Why isn’t anyone talking about SOCIAL CAPITALISM?

In my infinite journey to find a poli/philo/spiritual doctrine that fits my personal beliefs and will also work out in reality I stumbled upon socio-capitalism.  From what little I’ve read (wikipedia and a couple of online articles) socio-capialism seems pretty good.  It basically combines some of the best ideas from capitalism (incentives, property rights, free enterprise) and socialism (social responsibility, minimum living standards, promotion of fair-play) into one overarching concept.

I have to admit, at first glance this concept seems right up my alley, however, I literally just started reading about this stuff a day ago.  I also went on Amazon and bought one of the only books on the topic I could find.  “Social Capitalism: In Theory and Practice”  which is a three volume set by Robert Corfe.  Just from glancing through the pages via Amazon.com it seems more like a text book you would buy in college than a leisure book, but hopefully I can work my way through it and be able to speak intelligently on the subject in a few weeks.

Strangely, during my search of material there were only a handful of books that covered the theory (as opposed to capitalism or socialism in which there are hundreds) so this could be a great opportunity for me to weigh in on the subject.  Just from my limited research on the concept of social capitalism I figured I would briefly touch on a couple concepts that on the surface seem promising.

One advantage claimed by Social Capitalism is an increased stability of economies that results from careful government regulation. Regulation should be as limited as possible so that Tier-One participants can generate the greatest GDP. However, regulation is needed to ensure that individuals do not exploit markets for personal gain at the expense of market growth and stability.

Another potent advantage under Social-capitalist theory is the clear real-world distinction between individuals who fall into the two tiers. Tier one individuals have steady incomes that allow them to function without private or government support. Tier two individuals cannot meet the prevailing standard of living and rely on private or government support. The largest portion of this group includes:

  • Poor families dependent on government housing and food stamps
  • Children who depend on public and private educations to become participants in the marketplace
  • Elderly persons who no longer earn wages necessary to meet the prevailing standard of living
  • Low-income criminals who require police intervention.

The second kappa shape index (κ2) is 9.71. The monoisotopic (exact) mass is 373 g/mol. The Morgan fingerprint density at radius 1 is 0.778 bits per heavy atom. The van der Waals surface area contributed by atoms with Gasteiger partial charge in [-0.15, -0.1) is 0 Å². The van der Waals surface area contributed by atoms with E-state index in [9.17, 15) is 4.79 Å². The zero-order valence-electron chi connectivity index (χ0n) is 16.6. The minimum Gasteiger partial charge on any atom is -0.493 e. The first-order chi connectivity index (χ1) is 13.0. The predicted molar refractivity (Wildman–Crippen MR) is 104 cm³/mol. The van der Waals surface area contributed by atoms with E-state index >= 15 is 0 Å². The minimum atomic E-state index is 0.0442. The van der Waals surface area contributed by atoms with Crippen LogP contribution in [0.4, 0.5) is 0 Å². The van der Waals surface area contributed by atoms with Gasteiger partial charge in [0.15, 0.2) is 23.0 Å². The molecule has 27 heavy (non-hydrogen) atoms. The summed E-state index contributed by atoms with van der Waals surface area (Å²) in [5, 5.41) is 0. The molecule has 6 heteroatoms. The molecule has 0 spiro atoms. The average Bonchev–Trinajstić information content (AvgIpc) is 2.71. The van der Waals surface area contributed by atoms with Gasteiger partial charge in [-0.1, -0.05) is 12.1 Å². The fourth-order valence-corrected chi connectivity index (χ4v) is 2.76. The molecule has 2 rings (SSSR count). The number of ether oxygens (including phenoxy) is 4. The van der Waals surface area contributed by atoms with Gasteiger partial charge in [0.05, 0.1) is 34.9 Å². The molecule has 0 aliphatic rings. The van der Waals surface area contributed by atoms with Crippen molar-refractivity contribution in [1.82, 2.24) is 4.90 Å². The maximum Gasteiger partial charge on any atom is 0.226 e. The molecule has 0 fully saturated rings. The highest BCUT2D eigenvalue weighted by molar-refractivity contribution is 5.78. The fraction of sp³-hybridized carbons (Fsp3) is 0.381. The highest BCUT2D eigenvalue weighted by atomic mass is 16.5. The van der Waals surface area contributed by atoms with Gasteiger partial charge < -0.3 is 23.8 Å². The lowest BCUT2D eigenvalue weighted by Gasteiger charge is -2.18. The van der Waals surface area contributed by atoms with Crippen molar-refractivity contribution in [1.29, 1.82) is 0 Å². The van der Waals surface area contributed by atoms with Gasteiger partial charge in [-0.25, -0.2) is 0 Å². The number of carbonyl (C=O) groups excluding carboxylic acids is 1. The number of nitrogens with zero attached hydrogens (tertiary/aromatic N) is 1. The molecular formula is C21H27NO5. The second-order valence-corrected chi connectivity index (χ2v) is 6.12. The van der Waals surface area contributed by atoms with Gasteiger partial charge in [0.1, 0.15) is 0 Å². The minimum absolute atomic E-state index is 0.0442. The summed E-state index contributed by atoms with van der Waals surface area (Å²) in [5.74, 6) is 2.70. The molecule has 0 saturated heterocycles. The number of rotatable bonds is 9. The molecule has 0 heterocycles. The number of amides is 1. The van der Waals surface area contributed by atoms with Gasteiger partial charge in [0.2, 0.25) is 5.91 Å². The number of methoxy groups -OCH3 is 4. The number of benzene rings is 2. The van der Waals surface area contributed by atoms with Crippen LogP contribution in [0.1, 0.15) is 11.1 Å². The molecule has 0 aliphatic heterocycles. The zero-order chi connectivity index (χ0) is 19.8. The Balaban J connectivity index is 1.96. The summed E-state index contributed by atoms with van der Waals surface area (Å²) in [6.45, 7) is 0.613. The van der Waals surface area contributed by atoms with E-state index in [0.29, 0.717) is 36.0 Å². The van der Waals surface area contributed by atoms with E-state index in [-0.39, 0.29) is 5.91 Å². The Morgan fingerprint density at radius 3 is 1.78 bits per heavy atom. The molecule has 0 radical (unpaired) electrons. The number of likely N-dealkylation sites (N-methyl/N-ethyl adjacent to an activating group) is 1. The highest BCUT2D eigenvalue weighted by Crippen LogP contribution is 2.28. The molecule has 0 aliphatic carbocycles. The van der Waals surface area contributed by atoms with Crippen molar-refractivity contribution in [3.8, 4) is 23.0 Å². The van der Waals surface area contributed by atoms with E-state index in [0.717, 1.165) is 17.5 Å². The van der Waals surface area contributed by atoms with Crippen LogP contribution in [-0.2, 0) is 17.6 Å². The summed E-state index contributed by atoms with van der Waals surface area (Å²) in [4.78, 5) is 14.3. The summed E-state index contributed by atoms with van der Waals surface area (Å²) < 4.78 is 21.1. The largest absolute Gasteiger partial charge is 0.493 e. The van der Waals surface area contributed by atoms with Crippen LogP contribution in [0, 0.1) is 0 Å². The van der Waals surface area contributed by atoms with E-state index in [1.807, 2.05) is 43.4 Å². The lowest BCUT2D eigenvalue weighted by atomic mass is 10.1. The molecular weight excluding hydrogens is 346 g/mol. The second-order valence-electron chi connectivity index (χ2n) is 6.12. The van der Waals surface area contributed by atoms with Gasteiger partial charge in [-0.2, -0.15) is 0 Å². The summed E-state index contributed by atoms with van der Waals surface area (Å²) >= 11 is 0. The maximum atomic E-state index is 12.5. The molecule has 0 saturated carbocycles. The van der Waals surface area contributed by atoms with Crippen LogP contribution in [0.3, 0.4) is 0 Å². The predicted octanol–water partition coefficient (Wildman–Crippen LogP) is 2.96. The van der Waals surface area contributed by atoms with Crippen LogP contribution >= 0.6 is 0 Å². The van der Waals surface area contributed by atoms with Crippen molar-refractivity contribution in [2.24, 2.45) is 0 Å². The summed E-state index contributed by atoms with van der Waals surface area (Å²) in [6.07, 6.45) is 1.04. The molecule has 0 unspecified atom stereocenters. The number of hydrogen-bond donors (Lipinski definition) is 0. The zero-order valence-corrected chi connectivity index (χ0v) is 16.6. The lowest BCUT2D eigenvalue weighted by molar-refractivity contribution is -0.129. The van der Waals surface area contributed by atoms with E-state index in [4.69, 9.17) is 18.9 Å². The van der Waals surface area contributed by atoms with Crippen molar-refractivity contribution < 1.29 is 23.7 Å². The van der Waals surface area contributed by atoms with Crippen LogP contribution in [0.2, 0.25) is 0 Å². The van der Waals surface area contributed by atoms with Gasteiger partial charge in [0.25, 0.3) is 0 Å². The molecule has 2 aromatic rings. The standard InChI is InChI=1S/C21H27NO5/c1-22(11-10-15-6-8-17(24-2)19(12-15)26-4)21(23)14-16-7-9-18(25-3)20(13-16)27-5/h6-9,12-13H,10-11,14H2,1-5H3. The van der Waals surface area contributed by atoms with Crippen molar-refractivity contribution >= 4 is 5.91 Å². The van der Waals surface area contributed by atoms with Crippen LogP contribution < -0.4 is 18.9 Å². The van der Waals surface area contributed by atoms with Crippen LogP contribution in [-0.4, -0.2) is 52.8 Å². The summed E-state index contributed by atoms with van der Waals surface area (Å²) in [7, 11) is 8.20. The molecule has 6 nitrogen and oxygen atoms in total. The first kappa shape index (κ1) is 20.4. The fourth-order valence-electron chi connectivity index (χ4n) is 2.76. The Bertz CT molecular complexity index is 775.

This excerpt touches on a fundamental issue that I believe is important to understand.  One, the importance of the free market and two the importance of taking care of the lower class.  A fundamental flow of pure capitalism is that not everyone can be wealthy – there fundamentally has to be poor.  Socio-capitalism recognizes that fact and addresses it.

I grew up extrememly poor myself.  My parents in no way valued education or “higher” forms of thought or research.  Luckily public education and grants helped me go to school and college.  Without those social programs in place I and many others would probably have been lost to capitalism.  Neo-Conservatives and extremest often fail to value the contributions (and potential contributions) of a productive or potentially productive lower class.  As a friend pointed out in my article yesterday – the benefits of research could also be lost in a pure capitalistic environment, but have a chance for funding and the benefit of all in a socio-capitalistic environment.

– free markets
– property rights
– limited role of government in business (except as a promoter of fair play)
– a foreign policy against nation building or policing of other nations
– a government based on morality and social benefit
– social programs encouraging the second tier to thrive (education etc.)

I will be doing more research over the next few weeks/months and hopefully I can enlighten myself and maybe a few readers on this concept. Hopefully it is something worth thinking about.

2 thoughts on “Why isn’t anyone talking about SOCIAL CAPITALISM?

  1. Pingback: Right, Wrong, & Property Rights «

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